Many children and adolescents removed from the family home have experienced some form of maltreatment and/or trauma in their lifetime. These adverse, early life experiences put young people at risk of developing psychological difficulties.1 Potential difficulties might include post-traumatic stress disorder (PTSD)2 or the newly proposed, complex PTSD.3,4 However, there is little evidence to explain the mechanisms that might drive either PTSD or complex PTSD in this unique group of affected young people.
To address this knowledge gap, Rachel Hiller and colleagues conducted a prospective study of 120 adolescents (aged 10-18 years old) who were in out-of-home care, and their primary carers. The participants completed questionnaires regarding trauma history, PTSD symptoms and complex features. These complex features were collected using a 12-item Child Complex PTSD Checklist that assesses the three additional symptoms beyond PTSD: negative self-concept, interpersonal difficulties and affect dysregulation.4 The affected young people also gave self-reports on three cognitive processes: trauma-related maladaptive appraisals, memory quality and coping.
Hiller et al. found that the severity of maltreatment did not robustly predict PTSD or complex PTSD. The three cognitive processes, however, did moderately-to-strongly correlate with baseline and 12-month PTSD symptoms and complex features. It thus seems that the existing cognitive models of PTSD are applicable to young people who have been exposed to complex trauma – in this case young people in the care system. “The same processes that we see driving the maintenance of PTSD symptoms in other groups of young people — maladaptive cognitions, memory qualities, coping — are also applicable to young people in care”, explains Hiller. “Negative or maladaptive cognitions about the meaning of their maltreatment seem to be particularly important”.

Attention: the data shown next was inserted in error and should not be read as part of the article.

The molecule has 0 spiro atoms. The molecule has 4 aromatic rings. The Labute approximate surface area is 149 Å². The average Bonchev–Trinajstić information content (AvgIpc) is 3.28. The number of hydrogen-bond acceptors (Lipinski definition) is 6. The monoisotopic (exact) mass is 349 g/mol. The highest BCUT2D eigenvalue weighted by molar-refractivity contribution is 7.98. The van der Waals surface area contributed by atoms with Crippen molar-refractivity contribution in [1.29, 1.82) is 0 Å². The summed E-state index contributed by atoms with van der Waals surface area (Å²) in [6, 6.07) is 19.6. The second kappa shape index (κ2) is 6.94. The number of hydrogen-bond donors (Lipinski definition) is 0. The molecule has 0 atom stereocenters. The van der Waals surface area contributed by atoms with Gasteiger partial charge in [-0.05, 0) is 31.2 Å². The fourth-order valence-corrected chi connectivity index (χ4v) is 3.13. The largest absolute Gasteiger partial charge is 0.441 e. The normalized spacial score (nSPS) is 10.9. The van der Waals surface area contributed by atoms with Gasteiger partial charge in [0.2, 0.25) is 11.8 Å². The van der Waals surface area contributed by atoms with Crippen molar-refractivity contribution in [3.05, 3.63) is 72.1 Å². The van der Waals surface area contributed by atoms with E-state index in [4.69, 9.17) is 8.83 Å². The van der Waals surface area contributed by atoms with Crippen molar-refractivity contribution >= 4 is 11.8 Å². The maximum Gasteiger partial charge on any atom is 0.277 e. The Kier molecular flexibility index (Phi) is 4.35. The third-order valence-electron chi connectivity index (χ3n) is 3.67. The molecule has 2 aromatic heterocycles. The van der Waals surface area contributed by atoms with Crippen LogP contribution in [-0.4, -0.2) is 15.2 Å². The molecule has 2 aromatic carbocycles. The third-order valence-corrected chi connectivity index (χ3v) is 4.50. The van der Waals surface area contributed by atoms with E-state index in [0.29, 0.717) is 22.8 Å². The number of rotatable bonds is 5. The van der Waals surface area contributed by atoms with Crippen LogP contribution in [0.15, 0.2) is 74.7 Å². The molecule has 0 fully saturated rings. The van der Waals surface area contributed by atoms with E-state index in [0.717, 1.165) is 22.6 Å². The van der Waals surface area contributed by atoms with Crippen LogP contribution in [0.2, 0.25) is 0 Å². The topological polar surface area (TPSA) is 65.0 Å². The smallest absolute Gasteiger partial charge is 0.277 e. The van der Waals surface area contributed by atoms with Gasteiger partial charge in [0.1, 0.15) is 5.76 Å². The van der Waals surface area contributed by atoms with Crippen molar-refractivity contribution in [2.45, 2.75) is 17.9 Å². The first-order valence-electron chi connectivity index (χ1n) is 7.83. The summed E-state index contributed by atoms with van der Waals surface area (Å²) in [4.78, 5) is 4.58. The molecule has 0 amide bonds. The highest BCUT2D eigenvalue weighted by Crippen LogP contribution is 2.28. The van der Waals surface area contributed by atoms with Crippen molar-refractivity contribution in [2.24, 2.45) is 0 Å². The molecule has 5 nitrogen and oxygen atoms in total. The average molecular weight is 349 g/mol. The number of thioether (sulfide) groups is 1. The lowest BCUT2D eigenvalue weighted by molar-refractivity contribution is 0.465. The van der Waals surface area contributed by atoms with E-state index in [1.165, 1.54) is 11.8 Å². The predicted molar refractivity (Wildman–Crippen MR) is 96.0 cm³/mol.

Hiller suggests that these cognitive processes constitute important treatment targets for young people in care with PTSD or complex PTSD. “These processes are already targeted in our established first-line treatment for PTSD – trauma focused CBT”, says Hiller. “It is now crucial that young people in care with PTSD are offered evidence-based treatments”.
Hiller, R.M., Meiser-Stedman, R., Elliott, E., Banting, R. & Halligan, S.L. (2020), A longitudinal study of cognitive predictors of (complex) post-traumatic stress in young people in out-of-home care. J. Child Psychol. Psychiatr. doi: 10.111/jcpp.13232.
1Keyes, K.M. et al. (2012), Childhood maltreatment and the structure of common psychiatric disorders. Br. J. Psychiatr. 200: 107–115. doi: 10.1192/bjp.bp.111.093062.
2American Psychiatric Association. (2013). Diagnostic and statistical manual of mental disorders (5th edn). Arlington, VA: Author.
3Brewin, C.R. et al. (2017). A review of current evidence regarding the ICD-11 proposals for diagnosing PTSD and Complex PTSD. Clin. Psychol. Rev. 58: 1-15. doi: 10.1016/j.cpr.2017.09.001.
4World Health Organisation. (2018). International statistical classiﬁcation of diseases and related health problems (11th Revision). Available from: https://icd.who.int/browse11/ l-m/en.
Complex post-traumatic stress disorder: a diagnostic category introduced by the World Health Organization’s classification system (ICD-11). Affected patients must meet the full criteria for PTSD, as well as exhibit (i) affect dysregulation, (ii) negative self-concept and (iii) disturbances in relationships.